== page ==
to our two founding partners, John Holland and Steve Hart,” said firm partner Joe Halpern. Holland donated the most significant pieces in the firm’s 300-piece Denver collection, a group of hand-colored lithographs of American Indian scenes by artist George Catlin, published in 1844. Hart helped the Colorado Historical Society acquire original glass-plate negatives of frontier Colorado taken by pioneer photographer William Henry Jackson, and the firm has many photographs taken from those. Halpern and human resources director Sharon Busheff have co-chaired the firm’s art committee since the 1990s.

Actually, they’ve constituted the entire committee: “The firm has found that if you have too many cooks stirring the pot, it doesn’t work quite as well,” Halpern said. The firm has added to its founders’ collection with lithographic portraits of American Indians by Thomas McKenney and in 2005 works by Karl Bodmer, who traveled the American West with a German nobleman in the 1800s. “Because the collection is so visually and historically rich, it lends a feeling of authenticity and depth to our environment, which reflects the firm’s values,” Busheff said. “It’s a real connection to the past as well as present for people to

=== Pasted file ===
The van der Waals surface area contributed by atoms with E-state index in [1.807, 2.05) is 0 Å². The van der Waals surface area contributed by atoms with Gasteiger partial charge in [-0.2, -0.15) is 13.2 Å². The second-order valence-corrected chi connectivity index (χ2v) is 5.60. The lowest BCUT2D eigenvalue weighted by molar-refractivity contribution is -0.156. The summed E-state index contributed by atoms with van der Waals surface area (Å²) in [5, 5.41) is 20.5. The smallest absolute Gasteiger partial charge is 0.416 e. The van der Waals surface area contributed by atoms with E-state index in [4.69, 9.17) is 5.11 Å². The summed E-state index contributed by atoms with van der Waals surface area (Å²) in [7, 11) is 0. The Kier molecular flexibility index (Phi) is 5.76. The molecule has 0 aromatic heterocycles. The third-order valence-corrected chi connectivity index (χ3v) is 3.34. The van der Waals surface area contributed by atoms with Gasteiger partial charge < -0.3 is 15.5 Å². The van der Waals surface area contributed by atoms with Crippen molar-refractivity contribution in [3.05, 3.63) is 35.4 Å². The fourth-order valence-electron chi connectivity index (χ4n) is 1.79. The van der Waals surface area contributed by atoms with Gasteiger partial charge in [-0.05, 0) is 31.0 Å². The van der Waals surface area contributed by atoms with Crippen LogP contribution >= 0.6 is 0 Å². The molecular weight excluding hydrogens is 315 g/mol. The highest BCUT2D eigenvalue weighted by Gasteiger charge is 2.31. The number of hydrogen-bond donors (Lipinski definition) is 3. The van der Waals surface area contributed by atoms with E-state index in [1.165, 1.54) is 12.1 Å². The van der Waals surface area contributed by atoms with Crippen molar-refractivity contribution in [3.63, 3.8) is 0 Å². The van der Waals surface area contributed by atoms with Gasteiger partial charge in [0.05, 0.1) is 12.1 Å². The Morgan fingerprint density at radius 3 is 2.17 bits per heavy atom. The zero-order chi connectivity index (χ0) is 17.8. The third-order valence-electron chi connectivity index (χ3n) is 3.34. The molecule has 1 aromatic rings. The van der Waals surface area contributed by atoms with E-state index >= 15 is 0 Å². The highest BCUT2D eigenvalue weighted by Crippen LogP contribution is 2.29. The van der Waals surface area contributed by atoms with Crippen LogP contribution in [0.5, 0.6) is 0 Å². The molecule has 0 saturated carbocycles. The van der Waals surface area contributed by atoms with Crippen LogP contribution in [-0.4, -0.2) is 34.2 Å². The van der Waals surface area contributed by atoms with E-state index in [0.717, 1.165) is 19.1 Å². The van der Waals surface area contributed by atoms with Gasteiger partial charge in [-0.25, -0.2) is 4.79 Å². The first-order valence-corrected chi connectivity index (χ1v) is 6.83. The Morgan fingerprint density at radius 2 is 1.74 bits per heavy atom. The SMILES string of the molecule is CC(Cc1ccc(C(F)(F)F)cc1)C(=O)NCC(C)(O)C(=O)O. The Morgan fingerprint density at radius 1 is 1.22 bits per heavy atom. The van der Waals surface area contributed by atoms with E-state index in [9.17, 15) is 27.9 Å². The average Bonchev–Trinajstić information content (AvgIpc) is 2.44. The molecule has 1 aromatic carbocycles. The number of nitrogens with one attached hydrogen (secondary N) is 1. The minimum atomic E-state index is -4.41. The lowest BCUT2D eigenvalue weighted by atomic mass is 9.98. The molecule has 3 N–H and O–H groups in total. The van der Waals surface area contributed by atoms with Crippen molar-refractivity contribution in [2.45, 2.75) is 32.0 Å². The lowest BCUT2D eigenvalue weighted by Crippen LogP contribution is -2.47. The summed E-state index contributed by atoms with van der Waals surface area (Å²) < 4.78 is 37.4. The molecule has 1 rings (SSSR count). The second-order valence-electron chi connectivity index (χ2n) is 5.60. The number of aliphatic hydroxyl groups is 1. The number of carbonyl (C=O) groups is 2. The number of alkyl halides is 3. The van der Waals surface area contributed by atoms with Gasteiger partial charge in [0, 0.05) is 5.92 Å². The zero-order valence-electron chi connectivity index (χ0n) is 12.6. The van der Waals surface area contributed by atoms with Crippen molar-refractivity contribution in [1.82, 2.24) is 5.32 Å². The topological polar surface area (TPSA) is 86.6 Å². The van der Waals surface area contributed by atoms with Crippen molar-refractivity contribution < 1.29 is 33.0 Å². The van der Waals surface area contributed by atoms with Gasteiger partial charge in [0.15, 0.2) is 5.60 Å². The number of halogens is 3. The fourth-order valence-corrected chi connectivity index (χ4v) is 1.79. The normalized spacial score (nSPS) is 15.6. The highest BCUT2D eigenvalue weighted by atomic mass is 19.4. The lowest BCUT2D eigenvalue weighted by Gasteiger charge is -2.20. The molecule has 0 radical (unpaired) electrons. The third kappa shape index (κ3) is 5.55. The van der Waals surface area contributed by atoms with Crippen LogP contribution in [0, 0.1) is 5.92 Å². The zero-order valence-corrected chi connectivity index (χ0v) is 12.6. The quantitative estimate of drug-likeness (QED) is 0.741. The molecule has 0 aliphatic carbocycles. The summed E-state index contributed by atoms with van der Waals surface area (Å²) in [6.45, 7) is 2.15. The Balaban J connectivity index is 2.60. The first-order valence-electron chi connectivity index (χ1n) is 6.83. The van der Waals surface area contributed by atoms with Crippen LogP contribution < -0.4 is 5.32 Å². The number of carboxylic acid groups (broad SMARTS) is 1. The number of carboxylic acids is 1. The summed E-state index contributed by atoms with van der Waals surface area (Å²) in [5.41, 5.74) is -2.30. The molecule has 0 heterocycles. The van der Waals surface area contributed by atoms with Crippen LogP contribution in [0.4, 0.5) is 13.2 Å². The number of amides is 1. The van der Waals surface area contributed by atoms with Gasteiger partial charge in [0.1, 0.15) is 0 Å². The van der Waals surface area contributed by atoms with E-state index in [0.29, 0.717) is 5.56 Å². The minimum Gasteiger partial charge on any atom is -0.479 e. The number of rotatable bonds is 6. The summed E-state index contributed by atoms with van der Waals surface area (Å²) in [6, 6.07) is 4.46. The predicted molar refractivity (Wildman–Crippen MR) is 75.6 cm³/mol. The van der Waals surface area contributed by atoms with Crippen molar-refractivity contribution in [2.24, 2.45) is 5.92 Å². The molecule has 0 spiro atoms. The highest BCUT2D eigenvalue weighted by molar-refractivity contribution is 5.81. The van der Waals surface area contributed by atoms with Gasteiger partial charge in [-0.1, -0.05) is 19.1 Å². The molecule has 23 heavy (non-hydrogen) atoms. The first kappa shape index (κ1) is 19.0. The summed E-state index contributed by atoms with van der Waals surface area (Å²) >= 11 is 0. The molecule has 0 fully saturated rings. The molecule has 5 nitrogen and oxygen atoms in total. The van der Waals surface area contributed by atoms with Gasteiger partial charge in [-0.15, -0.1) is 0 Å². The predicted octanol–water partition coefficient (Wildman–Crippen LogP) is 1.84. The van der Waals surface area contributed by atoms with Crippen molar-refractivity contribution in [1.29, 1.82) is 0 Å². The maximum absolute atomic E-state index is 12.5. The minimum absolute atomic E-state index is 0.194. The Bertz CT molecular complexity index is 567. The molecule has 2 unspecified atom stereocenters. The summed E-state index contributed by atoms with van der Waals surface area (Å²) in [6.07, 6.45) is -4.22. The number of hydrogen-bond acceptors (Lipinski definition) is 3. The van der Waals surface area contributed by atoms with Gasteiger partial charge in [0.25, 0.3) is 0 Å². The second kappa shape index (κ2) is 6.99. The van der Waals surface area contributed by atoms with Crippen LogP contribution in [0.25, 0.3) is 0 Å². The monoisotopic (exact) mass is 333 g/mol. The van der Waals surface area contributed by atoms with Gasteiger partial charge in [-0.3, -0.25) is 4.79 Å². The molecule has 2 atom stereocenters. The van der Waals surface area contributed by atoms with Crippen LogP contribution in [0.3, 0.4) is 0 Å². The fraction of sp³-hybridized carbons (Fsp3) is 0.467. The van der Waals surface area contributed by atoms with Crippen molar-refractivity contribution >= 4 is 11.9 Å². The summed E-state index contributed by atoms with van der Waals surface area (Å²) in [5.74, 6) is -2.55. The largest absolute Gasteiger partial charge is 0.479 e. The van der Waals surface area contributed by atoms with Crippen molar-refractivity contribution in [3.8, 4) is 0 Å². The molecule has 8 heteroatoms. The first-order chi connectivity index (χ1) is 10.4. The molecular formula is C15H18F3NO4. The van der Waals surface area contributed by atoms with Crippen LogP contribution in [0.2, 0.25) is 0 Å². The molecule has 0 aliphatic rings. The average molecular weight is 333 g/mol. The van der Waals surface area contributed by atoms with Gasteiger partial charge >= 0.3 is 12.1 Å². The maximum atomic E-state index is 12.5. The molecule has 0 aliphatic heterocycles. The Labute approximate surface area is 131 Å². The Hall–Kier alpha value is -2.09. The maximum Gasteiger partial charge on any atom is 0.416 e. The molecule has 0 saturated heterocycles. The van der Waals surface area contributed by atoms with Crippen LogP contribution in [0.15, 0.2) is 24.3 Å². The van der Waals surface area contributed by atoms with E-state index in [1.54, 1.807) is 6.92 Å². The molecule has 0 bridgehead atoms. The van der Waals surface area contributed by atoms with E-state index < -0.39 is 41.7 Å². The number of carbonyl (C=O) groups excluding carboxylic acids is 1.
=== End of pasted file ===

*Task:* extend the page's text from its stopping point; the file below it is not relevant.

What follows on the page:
work in.” The art is spread across the firm’s eight floors, in both public and internal areas. Staff members research the individual Indians portrayed in the pictures near their offices, and a running joke challenges people to find the exact number of buffalo portrayed in the collection. “We’ve been resourceful in acquiring pieces between build-outs, on occasion by trading pieces we have for other pieces, or finding occasional pockets of money.” The firm has worked with Patrick Jolly Fine Arts for the last three decades to track down potential acquisitions.  • — Matt Masich, MMasich@CircuitMedia.com

"Legal Terms of Art"  

Law Week Colorado featured us in their Aug. 8 issue! "Legal Terms of Art" is a captivating look into Nine Dot Arts' work with law firms.

"Legal Terms of Art"  

Law Week Colorado featured us in their Aug. 8 issue! "Legal Terms of Art" is a captivating look into Nine Dot Arts' work with law firms.